Nick Chaffey, Southampton Socialist Party
Over 250 members of the local community packed into the Save Oaklands Pool public meeting and vented their fury at Labour councillor Warwick Payne who was invited to answer questions.
The meeting was supported by local council trade union branches Unison and Unite, with a message of support read out from Unite. No one was convinced by the council’s proposals.
Queues of people continue to form at local campaign stalls to sign the Socialist Party petition opposing the closure, especially parents of young children who use the pool. Over 20 local schools use the pool. On Saturday 18 August young school students signed the petition and then took campaign leaflets to deliver around their streets.
The magnitude of the crisis is beginning to emerge. Labour councillor Jacqui Rayment has announced £60 million cuts in the next three years.
Plans are being drawn up to privatise adult social care. Schools have been asked to sanction cuts of £30 per child for the next 20 years to pay for the costs of PFI. Why don’t Labour refuse to pay the PFI contracts instead?
Council tax benefit
With £2 million of government cuts to council tax benefit, consideration is being given to introducing a council tax charge to benefit claimants. Can there be any doubt that Labour intend to deliver Tory cuts?
However, support is rallying to the side of the rebel Labour councillors Keith Morrell and Don Thomas who have called for a lobby of the next full council meeting on Wednesday 12 September, with backing from Unison and Unite.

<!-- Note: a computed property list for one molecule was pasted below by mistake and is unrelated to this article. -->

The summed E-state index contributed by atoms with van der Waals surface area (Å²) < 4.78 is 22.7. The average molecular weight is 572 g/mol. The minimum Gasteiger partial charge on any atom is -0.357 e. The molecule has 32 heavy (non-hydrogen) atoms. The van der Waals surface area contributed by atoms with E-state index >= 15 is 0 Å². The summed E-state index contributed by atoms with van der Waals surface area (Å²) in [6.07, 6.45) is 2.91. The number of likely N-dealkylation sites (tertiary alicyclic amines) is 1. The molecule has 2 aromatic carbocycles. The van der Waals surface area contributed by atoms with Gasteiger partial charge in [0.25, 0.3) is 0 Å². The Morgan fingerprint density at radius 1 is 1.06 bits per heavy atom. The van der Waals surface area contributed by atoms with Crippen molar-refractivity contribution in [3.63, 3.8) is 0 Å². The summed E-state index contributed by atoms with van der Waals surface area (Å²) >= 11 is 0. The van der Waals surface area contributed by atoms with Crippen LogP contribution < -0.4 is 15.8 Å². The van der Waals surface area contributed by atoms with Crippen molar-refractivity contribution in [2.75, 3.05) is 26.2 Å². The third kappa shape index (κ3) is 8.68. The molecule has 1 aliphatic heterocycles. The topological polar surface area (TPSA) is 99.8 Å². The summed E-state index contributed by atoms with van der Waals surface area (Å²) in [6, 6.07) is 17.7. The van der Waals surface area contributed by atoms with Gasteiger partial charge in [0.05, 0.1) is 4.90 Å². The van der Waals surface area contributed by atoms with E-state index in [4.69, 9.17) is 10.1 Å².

Union members will now expect other councillors to join the rebellion and vote against cuts, so the union leaders should demand this.
The stand of the rebel councillors has drawn a line in the sand. A big opportunity exists now to build support for their stand against cuts from council workers, the trade unions and local community. This would lay the basis of a mass campaign to oppose the cuts and fight for government funding to meet the needs of the city.
STOP PRESS: Pay restoration shows strike action works
Southampton council workers have received a pay offer with 3,460 out of 4,000 workers having their pay restored to the level it was before being cut by the previous Tory council.
This follows a series of strikes in 2011, and the current Labour council getting elected on the promise of restoring pay. Pressure from workers, along with two rebel councillors refusing to vote for cuts, has helped force the Labour council to keep its promise to most of the workers.
See www.socialistparty.org.uk and future issues of the Socialist for more